Partners in Recovery: shaping a new person-centred mental health sector in Victoria

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The Partners in Recovery (PIR) initiative, funded by the Australian Government Department of Health, aims to better support people with severe and persistent mental illness by providing a more coordinated system response to a person’s mental health needs.

Mental health is an essential ingredient of individual and community wellbeing and significantly contributes to the social, cultural and economic life of Victoria. Each year, one in five Victorians will experience a mental health condition, with 45 per cent of Victorians experiencing that in a lifetime.[1] Certain population groups are at higher risk of poor mental health and mental illness because of greater exposure and vulnerability to unfavourable social, economic and environmental circumstances. Mental disorders are a significant cause of disability or non-fatal disease burden in Australia. About one in eight Victorian adults reported high or very high levels of psychological distress in 2011–12, which is unchanged since 2003.[2]

People experiencing severe and persistent mental illness who also have complex service needs require a comprehensive and coordinated response from a range of sectors including health, housing, income support, disability, education and employment. Partners in Recovery is designed to facilitate inter-agency collaboration and better coordinated pathways to recovery for this cohort and their families and carers. PIR also aims to improve the service system so that people are able to access the support they need for their recovery, health and wellbeing.

The National Mental Health Commission’s (NMHC) Report of the National Review of Mental Health Programmes and Services analysed the service system response across the continuum of mental health. [3] It found a fragmented, complex, inefficient and unaccountable service system for people living with severe and persistent mental illness – the PIR target group. Submissions to the NMHC highlighted the value and positive impact of the PIR program, and the NMHC concluded that PIR has shown promise in providing coordinated support in the areas in which it has been implemented[4]. The work of PIR support facilitators, who guide consumers through the service system, was also identified as a positive approach to service integration.

The ten Victorian PIR Organisations believe that the first two years of the PIR program have already driven improvements to people’s lives, and have set out to capture and share the promising outcomes and lessons learnt from the program’s effect on local systems in a White Paper, due in November 2015 and being delivered by Larter. This White Paper seeks to synthesise the multiple and diverse systems change activities across Victoria in order to better understand – What is it about the models that is driving change? What indicators will be most influential in achieving systemic change to improve people’s lives going forward?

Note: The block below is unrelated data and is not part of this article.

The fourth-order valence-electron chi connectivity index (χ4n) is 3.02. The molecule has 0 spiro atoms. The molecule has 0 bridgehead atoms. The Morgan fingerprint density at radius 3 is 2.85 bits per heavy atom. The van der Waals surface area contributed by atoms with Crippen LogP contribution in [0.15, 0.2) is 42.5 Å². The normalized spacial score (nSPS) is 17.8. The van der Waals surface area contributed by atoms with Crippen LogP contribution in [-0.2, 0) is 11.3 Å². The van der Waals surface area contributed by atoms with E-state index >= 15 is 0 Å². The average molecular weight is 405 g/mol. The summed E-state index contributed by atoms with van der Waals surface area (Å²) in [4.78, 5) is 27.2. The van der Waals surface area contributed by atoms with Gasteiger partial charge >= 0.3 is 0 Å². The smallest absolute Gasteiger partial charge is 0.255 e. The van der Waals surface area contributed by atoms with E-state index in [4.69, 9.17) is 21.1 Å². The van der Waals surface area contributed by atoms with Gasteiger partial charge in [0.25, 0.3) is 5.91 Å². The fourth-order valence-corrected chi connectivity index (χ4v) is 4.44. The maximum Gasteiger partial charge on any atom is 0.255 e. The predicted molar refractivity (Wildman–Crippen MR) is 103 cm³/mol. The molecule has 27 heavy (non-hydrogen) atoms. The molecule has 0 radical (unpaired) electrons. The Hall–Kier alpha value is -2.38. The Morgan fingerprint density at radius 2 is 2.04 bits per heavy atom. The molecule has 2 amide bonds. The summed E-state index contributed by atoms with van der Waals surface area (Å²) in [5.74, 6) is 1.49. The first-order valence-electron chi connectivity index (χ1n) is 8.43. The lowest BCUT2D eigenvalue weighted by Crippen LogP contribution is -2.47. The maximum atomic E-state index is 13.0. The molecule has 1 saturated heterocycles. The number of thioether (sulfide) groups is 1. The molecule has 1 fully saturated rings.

Based on the PIR experience in Victoria, insight has been gained into a reform agenda which:

  • focuses on the needs of users rather than providers (redesign)
  • produces positive measurable results and outcomes (redirect)
  • achieves system reform in line with the ambitions stated in the Report of the National Review of Mental Health Programmes and Services (reform).

The PIR program’s reform goals articulate a local approach to achieving system change. Seeking change in complex systems is not easy, but an essential element of PIR. Early analysis of the work of the Victorian PIR programs has identified key elements that contribute to achieving system reform, which are summarised in the White Paper preview available now.

Victorian PIR White Paper preview Aug 2015

Please contact Peter Larter, Director at Larter on 0402 125 567 or peter@larter.com.au if you would like to hear more or be involved with this project.

 

[1] Australian Bureau of Statistics 2008

[2] Victorian Public Health and Wellbeing Plan 2015-2019

[3] National Mental Health Commission (2014), Contributing Lives, Thriving Communities: Report of the National Review of Mental Health Programmes and Services Summary, p. 8-9.

[4] National Mental Health Commission (2014), Contributing Lives, Thriving Communities: Report of the National Review of Mental Health Programmes and Services. Volume 2. p. 176